Connect with Nature
Neuroscience Insight: Nature has a demonstrable positive impact on well-being and behavioral health outcomes, an insight which has driven the field of biophilic design, which seeks to connect people with nature in the modern built environment. Natural materials, natural light, views of greenspace and the ability to be outdoors in natural settings can all play an important role in reducing stress and improving physical and mental health.

Design Response: Natural materials are used throughout to reinforce connection to nature. Ohana Center is one of the largest healthcare buildings to use cross-laminated timber (CLT), a sustainable, low-cost engineered wood which imbues the center’s interiors with a comforting, natural feel. With floor-to-ceiling windows framing views oriented towards Ohana Center’s extensive outdoor greenspace—which includes flowing water that winds its way through the site, an outdoor amphitheater for group courses and performances, and walking paths and gardens—the design provides ample opportunity for people to connect with nature.


Boost Immune Health
Neuroscience Insight: Patients with behavioral health issues frequently experience a higher rate of coincidental health issues, as mental and physical health are strongly linked. By boosting immune function, healthcare environments can support better outcomes.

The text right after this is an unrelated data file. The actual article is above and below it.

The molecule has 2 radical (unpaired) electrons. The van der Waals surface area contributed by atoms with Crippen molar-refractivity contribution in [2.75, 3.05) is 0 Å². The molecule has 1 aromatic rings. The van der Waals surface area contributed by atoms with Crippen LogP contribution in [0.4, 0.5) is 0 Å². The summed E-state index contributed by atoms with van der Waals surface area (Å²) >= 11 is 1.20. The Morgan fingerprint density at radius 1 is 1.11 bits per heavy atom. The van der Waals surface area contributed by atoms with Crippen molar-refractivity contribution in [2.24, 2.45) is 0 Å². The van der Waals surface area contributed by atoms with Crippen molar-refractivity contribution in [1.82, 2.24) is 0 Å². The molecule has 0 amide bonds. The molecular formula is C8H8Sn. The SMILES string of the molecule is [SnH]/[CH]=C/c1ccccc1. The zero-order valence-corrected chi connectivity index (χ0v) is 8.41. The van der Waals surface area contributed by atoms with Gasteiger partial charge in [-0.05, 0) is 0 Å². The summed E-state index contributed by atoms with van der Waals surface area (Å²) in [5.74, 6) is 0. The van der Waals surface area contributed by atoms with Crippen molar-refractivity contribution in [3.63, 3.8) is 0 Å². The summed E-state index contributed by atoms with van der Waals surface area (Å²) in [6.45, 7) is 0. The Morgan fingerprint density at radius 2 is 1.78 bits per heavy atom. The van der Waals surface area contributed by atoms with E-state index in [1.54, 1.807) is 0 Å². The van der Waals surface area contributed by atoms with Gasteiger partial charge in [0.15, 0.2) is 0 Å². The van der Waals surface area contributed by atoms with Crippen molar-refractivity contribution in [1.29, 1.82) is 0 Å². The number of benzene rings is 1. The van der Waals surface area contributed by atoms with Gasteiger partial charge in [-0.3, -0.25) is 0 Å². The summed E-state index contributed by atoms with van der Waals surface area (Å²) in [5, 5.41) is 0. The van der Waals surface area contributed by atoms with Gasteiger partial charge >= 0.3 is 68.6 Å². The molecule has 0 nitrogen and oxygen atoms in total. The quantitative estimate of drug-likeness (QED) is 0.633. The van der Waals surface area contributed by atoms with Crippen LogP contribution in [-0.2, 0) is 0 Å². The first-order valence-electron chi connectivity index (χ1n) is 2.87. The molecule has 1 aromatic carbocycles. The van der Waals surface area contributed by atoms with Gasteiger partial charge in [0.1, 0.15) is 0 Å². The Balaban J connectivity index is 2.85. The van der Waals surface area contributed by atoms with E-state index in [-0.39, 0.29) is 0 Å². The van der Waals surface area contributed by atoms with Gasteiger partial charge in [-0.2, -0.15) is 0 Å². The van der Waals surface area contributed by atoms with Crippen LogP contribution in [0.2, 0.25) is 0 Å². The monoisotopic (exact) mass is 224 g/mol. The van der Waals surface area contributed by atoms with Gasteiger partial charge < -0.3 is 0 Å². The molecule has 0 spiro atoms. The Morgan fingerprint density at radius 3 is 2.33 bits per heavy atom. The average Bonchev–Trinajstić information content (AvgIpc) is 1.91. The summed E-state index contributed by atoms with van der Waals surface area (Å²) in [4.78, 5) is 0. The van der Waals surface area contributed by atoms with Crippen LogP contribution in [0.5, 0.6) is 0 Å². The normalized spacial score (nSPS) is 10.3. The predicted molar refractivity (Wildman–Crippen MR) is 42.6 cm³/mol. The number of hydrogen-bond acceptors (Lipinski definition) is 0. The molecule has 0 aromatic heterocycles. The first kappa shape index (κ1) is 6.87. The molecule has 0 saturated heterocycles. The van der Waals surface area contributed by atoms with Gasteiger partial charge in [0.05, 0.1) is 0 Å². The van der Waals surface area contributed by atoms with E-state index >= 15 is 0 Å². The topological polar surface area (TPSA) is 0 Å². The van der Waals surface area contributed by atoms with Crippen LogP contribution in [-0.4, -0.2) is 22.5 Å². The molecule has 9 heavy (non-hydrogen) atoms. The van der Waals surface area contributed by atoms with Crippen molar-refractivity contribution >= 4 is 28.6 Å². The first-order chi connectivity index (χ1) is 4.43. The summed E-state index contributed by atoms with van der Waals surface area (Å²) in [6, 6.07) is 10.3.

Design Response: Research shows that breathing in the volatile organic compounds of pinene-containing plants reduces stress and activate the body’s natural killer cells, boosting immune function by 40%. As a result, therapeutic plants including those with pinenes such as rosemary, lavender, cedar and pine are located throughout Ohana Center, including plantings along garden paths and in spaces for therapy and music.



Provide Respite for Staff
Neuroscience Insight: Behavioral health caregivers have an annual turnover rate of almost 35%, a high attrition rate partly attributable to workplace stress. Workplace stress can be mitigated by incorporating nature in the form of gardens or greenspace, or by providing opportunities for staff to relax and find respite with a sense of privacy in spaces that support restoration.

Design Response: Ohana Center has dedicated spaces for staff breaks which are designed to help lower levels of arousal fatigue and staff burnout, including private outdoor patios for caregivers to recharge. The building’s garden-like, indoor-outdoor environment also provides more relaxing, natural settings for caregivers to work in.


Creating more effective behavioral health environments for children and adolescents is a considerable challenge but also a tremendous opportunity. Projects like Ohana Center demonstrate the importance of addressing this challenge from an informed, evidence-based perspective. By grounding design in neuroscience and other social science insights, we create spaces that not only look beautiful and supportive but are intentionally designed to enhance well-being and improve outcomes.